Literature cited:

  1. Laurie WA (1989) Effects of the 1982–83 El Niño-Southern Oscillation event on marine iguanas (Amblyrhynchus cristatus, Bell, 1825) populations in the Galápagos Islands. In: Glynn P (Ed) Global ecological consequences of the 1982–83 El Niño-Southern Oscillation. Elsevier, New York, 121–141.
  2. Carpenter CC (1966) The marine iguana of the Galápagos Islands, its behavior and physiology. Proceedings of the California Academy of Sciences 34: 329–376.
  3. Trillmich KGK, Trillmich F (1986) Foraging strategies of the Marine Iguana, Amblyrhynchus cristatus. Behavior, Ecology and Sociobiology 18: 259–266.
  4. Vitousek MN, Rubenstein DR, Wikelski M (2007) The evolution of foraging behavior in the Galápagos marine iguana: natural and sexual selection on body size drives ecological, morphological, and behavioral specialization. In: Reilly SM, McBrayer LD, Miles DB (Eds) Lizard ecology: the evolutionary consequences of foraging mode. Cambridge University Press, New York, 491–507.
  5. Wikelski M, Wrege PH (2000) Niche expansion, body size, and survival in Galápagos marine iguanas. Oecologia 124: 107–115.
  6. Rubenstein DR, Wikelski M (2003) Seasonal changes in food quality: a proximate cue for reproductive timing in marine iguanas. Ecology 84: 3013–3023.
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  12. Christian EJ (2017) Demography and conservation of the Floreana racer (Pseudalsophis biserialis biserialis) on Gardner-by-Floreana and Champion islets, Galápagos Islands, Ecuador. PhD thesis, Auckland, New Zealand, Massey University.
  13. Van Denburgh J, Slevin JR (1913) Expedition of the California Academy of Sciences to the Galápagos Islands, 1905-1906. IX. The Galapagoan lizards of the genus Tropidurus with notes on iguanas of the genera Conolophus and Amblyrhynchus. Proceedings of the California Academy of Sciences 2: 132–202.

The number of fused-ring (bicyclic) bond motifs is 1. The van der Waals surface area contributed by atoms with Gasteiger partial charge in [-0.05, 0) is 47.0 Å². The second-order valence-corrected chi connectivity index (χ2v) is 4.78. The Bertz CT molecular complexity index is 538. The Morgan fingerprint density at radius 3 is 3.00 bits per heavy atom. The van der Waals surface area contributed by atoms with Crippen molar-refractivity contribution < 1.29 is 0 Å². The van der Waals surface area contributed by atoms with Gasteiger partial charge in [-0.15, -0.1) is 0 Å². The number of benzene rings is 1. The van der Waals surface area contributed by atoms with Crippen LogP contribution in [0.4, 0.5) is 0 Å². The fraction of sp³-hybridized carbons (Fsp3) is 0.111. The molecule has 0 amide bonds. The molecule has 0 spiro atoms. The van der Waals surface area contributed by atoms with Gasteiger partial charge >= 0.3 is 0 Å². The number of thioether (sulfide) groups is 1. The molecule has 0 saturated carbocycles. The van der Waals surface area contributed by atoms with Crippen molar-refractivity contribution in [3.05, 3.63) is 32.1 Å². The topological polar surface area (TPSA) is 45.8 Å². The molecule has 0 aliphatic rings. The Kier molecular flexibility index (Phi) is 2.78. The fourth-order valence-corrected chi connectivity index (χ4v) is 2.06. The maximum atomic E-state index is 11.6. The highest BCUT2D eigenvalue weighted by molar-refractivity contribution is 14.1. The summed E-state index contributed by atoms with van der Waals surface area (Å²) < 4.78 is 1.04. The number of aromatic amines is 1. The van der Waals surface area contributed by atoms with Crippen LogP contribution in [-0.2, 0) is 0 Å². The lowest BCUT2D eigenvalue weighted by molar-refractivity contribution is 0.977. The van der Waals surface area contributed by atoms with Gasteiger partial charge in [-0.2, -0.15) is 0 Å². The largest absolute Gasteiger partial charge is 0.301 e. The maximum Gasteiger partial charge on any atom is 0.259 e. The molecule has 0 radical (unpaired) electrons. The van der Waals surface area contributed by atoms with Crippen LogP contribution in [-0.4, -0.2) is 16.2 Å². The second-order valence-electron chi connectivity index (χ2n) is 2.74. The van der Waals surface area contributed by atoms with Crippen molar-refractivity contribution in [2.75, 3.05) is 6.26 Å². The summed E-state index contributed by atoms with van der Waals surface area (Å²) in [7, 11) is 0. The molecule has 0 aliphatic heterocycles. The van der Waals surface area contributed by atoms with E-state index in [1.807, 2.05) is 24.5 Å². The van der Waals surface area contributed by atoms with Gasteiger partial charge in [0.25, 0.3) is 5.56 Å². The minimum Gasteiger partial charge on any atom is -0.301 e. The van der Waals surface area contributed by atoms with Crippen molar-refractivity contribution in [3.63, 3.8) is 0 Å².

14. Partecke J, von Haeseler A, Wikelski M (2002) Territory establishment in lekking marine iguanas, Amblyrhynchus cristatus: support for the hotshot mechanism. Behavioral Ecology and Sociobiology 51: 579–587.
  15. Wikelski M, Carbone C, Trillmich F (1996) Lekking in marine iguanas: female grouping and male reproductive strategies. Animal Behavior 52: 581–596.
  16. Wikelski M, Bäurle S (1996) Pre-copulatory ejaculation solves time constraints during copulations in marine iguanas. Proceedings of the Royal Society of London. Series B: Biological Sciences 263: 439–444.
  17. Eibl-Eibesfeldt I (1966) Das Verteidigen der Eiablageplätze bei der Hood-Meerechse. Zeitschrift für Tierpsychologie 23: 627–631.
  18. Rassmann K, Trillmich F, Tautz D (1997) Hybridization between the Galápagos land and marine iguana (Conolophus subcristatus and Amblyrhynchus cristatus) on Plaza Sur. Journal of Zoology 242: 729–739.
  19. Berry RJ (1984) Evolution in the Galápagos Islands. Academic Press, London, 270 pp.
  20. Nelson K, Snell H, Wikelski M (2004) Amblyrhynchus cristatus. The IUCN red list of threatened species. Available from:
  21. Bowman RI, Berson M, Leviton AE (1983) Patterns of evolution in Galápagos organisms. Pacific Division, AAAS, San Francisco, 568 pp.
  22. Miralles A, Macleod A, Rodríguez A, Ibáñez A, Jiménez-Uzcategui G, Quezada G, Vences M, Steinfartz S (2017) Shedding light on the Imps of Darkness: an integrative taxonomic revision of the Galápagos marine iguanas (genus Amblyrhynchus). Zoological Journal of the Linnean Society 181: 678–710.
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  27. Miguel Vences, pers. comm.